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Halloween healthy eating tips for adults

Halloween healthy eating tips for adults | www.ricottaandradishes.com

This year Halloween falls on a Friday. I can’t think of anything more perfect! There’s time to hand out candy to trick-or-treaters, watch some Treehouse of Horror reruns, get all costumed up, hit a house party and then enjoy some leftover mini chocolate bars back at home before hitting the hay. The icing on the cake: not having to worry about getting up early the next morning!

Unlike other holidays that have an underlying meaning that you can focus on (giving, thanking, worshiping, etc.), Halloween is about one thing: candy.  Oh yeah, and the scary stuff and costumes.  But mostly candy.

Whether you have kids or not, chances are you participate in the candy part of Halloween in some way.  It’s a fun holiday, but if you’re trying to eat healthy it can pose a few challenges.

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Curry roasted pumpkin seeds

Curry roasted pumpkin seeds | www.ricottaandradishes.com

I have one word (ahem, hashtag) for you today: #TGIF!

That is all.

I’ll keep this post short and sweet because it’s Friday and I bet you have better things to do than sit here and read about pumpkin seeds!  (I don’t, however, but that’s just me. *starts Googling pumpkin seeds*)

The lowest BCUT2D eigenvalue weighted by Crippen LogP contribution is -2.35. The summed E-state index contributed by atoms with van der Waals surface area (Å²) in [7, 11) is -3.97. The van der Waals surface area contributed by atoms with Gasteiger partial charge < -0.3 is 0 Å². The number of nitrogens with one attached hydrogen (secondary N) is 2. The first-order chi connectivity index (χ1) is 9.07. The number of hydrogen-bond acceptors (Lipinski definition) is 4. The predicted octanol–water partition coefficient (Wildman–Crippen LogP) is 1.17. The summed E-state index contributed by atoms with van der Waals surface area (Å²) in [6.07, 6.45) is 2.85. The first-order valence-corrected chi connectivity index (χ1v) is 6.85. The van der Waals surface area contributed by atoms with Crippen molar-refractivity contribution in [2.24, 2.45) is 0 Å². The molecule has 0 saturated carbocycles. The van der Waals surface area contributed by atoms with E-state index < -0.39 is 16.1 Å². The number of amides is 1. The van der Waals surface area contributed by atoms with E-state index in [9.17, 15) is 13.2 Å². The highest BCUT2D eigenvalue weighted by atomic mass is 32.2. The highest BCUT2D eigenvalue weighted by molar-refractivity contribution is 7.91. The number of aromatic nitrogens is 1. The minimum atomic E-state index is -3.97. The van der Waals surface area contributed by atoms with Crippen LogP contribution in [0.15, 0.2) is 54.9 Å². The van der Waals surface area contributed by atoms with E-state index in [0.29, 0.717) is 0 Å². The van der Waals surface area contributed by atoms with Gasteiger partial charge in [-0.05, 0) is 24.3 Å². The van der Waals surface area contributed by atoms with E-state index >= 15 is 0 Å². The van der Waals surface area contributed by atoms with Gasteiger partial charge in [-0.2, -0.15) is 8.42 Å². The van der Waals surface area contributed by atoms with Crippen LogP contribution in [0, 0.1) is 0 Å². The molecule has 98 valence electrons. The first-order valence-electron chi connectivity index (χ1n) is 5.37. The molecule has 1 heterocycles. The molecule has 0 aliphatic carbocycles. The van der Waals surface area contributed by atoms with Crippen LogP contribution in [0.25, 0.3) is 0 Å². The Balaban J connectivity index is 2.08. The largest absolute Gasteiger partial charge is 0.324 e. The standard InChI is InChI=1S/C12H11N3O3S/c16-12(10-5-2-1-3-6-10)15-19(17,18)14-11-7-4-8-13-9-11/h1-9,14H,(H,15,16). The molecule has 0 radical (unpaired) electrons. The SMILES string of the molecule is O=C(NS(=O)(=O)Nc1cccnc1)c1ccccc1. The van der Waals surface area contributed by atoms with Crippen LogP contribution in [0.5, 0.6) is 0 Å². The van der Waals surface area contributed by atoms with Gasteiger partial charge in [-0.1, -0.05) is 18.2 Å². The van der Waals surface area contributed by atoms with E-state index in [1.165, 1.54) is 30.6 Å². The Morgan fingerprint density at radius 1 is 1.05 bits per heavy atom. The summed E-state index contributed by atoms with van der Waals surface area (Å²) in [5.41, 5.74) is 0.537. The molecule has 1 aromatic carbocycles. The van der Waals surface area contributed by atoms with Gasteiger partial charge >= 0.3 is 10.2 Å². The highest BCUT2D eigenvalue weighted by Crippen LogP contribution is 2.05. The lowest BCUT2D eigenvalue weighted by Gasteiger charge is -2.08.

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Spaghetti squash Pad Thai

Spaghetti squash pad Thai | www.ricottaandradishes.com

Haaaaaaappy Thanksgiving! Today I bring you a healthy yet filling recipe that happens to be the perfect antidote to a weekend filled with turkey, stuffing, mashed potatoes and gravy. Heck, you can even make it using leftovers if spaghetti squash happened to grace your dinner table this weekend. That recipe is spaghetti squash Pad Thai!

Like our good friend zucchini “noodles”, spaghetti squash is just begging to be dressed up like, and served in place of, pasta.  Once it’s cooked, the flesh naturally pulls apart into long, thin strands that look just like–you guessed it–spaghetti.  Nature really amazes me sometimes! (Check out my tips on cooking with spaghetti squash if you’re new to the vegetable.)